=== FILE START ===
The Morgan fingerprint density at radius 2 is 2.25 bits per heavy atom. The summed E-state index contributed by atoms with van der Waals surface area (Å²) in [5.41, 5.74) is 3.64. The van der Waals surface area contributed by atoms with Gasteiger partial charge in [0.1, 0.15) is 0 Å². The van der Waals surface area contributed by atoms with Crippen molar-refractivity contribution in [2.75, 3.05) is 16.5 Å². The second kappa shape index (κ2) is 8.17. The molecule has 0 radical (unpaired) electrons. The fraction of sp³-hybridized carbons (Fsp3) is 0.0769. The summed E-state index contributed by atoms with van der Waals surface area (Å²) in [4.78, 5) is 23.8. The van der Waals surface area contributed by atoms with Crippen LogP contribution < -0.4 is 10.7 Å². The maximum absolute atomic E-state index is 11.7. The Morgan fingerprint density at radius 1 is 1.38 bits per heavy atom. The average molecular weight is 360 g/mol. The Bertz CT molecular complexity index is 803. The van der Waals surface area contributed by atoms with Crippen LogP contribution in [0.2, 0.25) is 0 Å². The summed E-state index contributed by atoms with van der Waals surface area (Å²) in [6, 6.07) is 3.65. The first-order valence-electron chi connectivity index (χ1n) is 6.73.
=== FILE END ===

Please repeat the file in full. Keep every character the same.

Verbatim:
The Morgan fingerprint density at radius 2 is 2.25 bits per heavy atom. The summed E-state index contributed by atoms with van der Waals surface area (Å²) in [5.41, 5.74) is 3.64. The van der Waals surface area contributed by atoms with Gasteiger partial charge in [0.1, 0.15) is 0 Å². The van der Waals surface area contributed by atoms with Crippen molar-refractivity contribution in [2.75, 3.05) is 16.5 Å². The second kappa shape index (κ2) is 8.17. The molecule has 0 radical (unpaired) electrons. The fraction of sp³-hybridized carbons (Fsp3) is 0.0769. The summed E-state index contributed by atoms with van der Waals surface area (Å²) in [4.78, 5) is 23.8. The van der Waals surface area contributed by atoms with Crippen LogP contribution < -0.4 is 10.7 Å². The maximum absolute atomic E-state index is 11.7. The Morgan fingerprint density at radius 1 is 1.38 bits per heavy atom. The average molecular weight is 360 g/mol. The Bertz CT molecular complexity index is 803. The van der Waals surface area contributed by atoms with Crippen LogP contribution in [0.2, 0.25) is 0 Å². The summed E-state index contributed by atoms with van der Waals surface area (Å²) in [6, 6.07) is 3.65. The first-order valence-electron chi connectivity index (χ1n) is 6.73.